America and Russia as seen from underground

While London celebrates the 150th anniversary of the opening of the first subway on Jan. 9, Alexander Genis compares the legendary Moscow and New York rapid transport systems, which embody the essence of the Soviet and American mentalities.

Moscow and New York subway. Drawing by Niyaz Karim

Drawing by Niyaz Karim. Click to enlarge the image.

The New York subway has been described as the picture of Dorian Gray. True, the 240-mile journey along this cat's cradle does indeed leave the distinct impression that the vices and duplicity of the city above have left indelible marks on its sordid underbelly. The New York City subway is generally so bereft of positivity that it is impossible not to mention a few rare exceptions.

The first act of love was at its opening in 1904, when proud creator August Belmont Jr. ordered the construction of his own private railcar with "transparent walls." We have to jump 90 years for the second declaration of love: a young fan of the decrepit subway hijacked a train and for five hours took the unsuspecting public for a ride.  

Between these two events lies a rather dull biography of an ordinary network of tram lines, which never quite came to terms with the underground way of life. The NYC subway is forever trying to break through to the surface. It traverses the city like a patchwork quilt, reminding me of an apt Russian proverb: "Long thread, lazy girl.”

After hiding under a roadway for 50 blocks, it suddenly surfaces with a frightful crash onto an overpass to take a gulp of fresh air and remind the world of its existence. But it doesn't need to: the subway is so shallow as to be constantly audible. Through the din of the crowd, the whirring of a police helicopter, the howl of sirens and horns, the de profundis roar of the underground beast permeates the entire city.

The NYC subway assaults the senses with its exuberance and organic nature: the stench of urine-soaked platforms, the entangled intestines of the walkways, the obscene graffiti on the tiled station walls. As the sassy rats, mad preachers, buskers, and tramps well know, life here never sleeps.

The subway is too closely bound to city living, including its "social peristalsis" and its environment: even the climate here copies and magnifies New York's weather. It lacks a decontaminating layer of soil that isolates underground life from terrestrial influence, which imparts special significance to the Old World's most fascinating rapid transport system: the Moscow Metro.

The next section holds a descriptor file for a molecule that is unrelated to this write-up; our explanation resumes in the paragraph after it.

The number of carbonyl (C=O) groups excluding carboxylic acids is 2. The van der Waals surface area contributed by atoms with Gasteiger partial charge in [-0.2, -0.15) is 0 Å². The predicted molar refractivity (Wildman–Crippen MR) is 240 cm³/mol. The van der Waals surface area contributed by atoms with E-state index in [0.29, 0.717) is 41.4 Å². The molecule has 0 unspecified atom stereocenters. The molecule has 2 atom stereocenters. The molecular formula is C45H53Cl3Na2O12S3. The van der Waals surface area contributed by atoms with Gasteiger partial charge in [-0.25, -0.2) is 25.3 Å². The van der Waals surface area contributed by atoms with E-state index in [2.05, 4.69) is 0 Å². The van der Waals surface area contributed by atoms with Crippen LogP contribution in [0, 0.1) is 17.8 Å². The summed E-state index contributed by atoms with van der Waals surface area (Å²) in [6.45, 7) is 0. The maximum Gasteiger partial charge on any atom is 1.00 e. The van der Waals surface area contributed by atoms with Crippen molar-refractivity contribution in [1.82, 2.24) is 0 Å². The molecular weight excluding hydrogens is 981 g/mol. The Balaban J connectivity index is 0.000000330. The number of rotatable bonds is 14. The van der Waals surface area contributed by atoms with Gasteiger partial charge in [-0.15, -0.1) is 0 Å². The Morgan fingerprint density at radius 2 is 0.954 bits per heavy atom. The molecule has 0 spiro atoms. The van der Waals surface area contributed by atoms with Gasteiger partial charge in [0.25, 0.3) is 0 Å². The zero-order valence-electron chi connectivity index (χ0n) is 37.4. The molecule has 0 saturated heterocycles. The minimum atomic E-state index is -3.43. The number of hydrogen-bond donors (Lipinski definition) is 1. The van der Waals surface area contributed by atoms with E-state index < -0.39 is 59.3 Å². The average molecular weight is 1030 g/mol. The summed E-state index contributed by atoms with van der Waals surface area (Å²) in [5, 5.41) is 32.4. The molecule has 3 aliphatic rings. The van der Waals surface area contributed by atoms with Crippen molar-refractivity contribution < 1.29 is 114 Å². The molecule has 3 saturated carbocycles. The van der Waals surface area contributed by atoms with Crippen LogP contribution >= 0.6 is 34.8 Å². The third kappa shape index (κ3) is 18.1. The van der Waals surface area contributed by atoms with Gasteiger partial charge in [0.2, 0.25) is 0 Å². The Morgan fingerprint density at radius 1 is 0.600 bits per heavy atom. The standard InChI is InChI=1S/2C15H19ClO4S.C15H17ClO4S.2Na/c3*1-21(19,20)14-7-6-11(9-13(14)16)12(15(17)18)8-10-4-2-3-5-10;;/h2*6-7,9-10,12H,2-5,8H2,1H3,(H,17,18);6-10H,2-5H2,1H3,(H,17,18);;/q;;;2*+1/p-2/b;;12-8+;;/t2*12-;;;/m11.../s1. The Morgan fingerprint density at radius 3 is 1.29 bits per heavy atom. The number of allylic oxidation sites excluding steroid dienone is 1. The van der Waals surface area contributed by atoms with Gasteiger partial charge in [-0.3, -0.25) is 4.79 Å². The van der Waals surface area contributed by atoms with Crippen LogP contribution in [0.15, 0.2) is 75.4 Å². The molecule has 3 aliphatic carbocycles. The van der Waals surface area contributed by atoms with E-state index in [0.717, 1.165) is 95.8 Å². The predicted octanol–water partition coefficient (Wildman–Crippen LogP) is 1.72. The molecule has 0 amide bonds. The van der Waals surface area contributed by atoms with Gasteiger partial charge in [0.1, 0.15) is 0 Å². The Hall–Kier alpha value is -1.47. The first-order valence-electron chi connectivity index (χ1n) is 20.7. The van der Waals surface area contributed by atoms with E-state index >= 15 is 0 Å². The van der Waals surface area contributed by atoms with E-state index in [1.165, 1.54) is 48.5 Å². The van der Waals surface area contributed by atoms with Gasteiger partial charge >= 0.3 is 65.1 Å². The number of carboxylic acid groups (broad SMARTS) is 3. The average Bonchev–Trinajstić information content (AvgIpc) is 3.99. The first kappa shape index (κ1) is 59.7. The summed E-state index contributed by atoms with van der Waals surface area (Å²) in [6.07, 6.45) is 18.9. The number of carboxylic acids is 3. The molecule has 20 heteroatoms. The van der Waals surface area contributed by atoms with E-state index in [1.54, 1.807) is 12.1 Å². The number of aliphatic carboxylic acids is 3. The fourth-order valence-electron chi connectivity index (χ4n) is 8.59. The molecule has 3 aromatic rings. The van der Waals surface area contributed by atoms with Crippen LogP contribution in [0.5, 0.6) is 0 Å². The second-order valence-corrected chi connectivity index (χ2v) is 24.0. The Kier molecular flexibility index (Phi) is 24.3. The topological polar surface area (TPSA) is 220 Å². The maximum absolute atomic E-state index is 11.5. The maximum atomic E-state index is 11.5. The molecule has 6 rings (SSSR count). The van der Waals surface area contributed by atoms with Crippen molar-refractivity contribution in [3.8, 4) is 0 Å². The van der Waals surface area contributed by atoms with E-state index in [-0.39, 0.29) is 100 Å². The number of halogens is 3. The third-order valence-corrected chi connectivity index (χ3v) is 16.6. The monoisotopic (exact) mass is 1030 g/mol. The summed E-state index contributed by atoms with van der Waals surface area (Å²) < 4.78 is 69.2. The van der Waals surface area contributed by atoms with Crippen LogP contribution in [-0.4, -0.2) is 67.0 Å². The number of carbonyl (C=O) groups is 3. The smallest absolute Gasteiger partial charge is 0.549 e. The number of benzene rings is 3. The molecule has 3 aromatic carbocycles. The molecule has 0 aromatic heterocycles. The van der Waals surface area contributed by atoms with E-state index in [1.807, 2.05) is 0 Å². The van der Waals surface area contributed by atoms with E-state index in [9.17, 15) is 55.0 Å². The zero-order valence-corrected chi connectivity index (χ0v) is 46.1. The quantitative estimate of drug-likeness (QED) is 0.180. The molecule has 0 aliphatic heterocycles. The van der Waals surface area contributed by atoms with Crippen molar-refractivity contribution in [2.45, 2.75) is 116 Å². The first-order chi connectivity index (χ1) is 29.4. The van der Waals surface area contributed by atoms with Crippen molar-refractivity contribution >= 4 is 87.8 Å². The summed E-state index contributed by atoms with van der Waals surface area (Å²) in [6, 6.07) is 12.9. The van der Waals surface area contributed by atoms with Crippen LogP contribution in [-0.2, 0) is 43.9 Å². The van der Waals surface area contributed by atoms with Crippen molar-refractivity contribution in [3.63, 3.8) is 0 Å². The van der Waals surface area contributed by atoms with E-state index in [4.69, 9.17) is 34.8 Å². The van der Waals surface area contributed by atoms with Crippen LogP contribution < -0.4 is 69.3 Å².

In New York, the subway does not advertise itself. It restricts itself to a hole in the tarmac leading directly to the city's guts. In Moscow, meanwhile, the subway represents an entire architectural ensemble, resembling at times a cathedral, at times a crypt. The journey downwards from one realm to the other takes place on a long, unhurried escalator, allowing the pilgrim time to adapt to the haughty, hermetic, autonomous splendor.

Whereas in New York the subway is like the streets above, only worse, in Moscow the opposite is true: underground life here is cleaner, more temperate, and more elegant. This is understandable: the Moscow Metro is the last refuge of utopia, a microcosm of what the country strives to be.

The NYC subway is the belly of its city, the Moscow Metro the bosom. Whereas New Yorkers descend into the subway out of necessity, Muscovites emerge from the relative safety of their system almost unwillingly.

It is as if the Moscow Metro has inherited that historical fear of open spaces — the threat of invasion from the boundless steppe. Deprived of any natural borders, the country maniacally defends its artificial boundaries. This marbled underground kingdom, a grotesque hyperbole of a bunker, provides shelter from the nomads. 

Americans, meanwhile, themselves a nomadic people, settlers in a foreign land, suffer from claustrophobia. They are averse to diving into the ground and shrink from the harmless underpasses that populate the Old World. Even at the height of the Cold War, Americans preferred to build shelters in their own backyard in domestic conditions, far removed from the collective hell of the subway.

The two systems will never see eye to eye: they belong to different civilizations — one horizontal, the other vertical. Not by accident were the main heroes of Soviet life — the miner and the cosmonaut — detached from the Earth's surface. But America's idol — the cowboy on his trusty steed — could only perform his daring exploits with boots (and hooves) in contact with terra firma.

Alexander Genis is a Russian-American writer, broadcaster and columnist for the Russian newspaper, "Izvestia."

All rights reserved by Rossiyskaya Gazeta.

We've got more than 2 million followers on Facebook. Join them!

This website uses cookies. Click here to find out more.

Accept cookies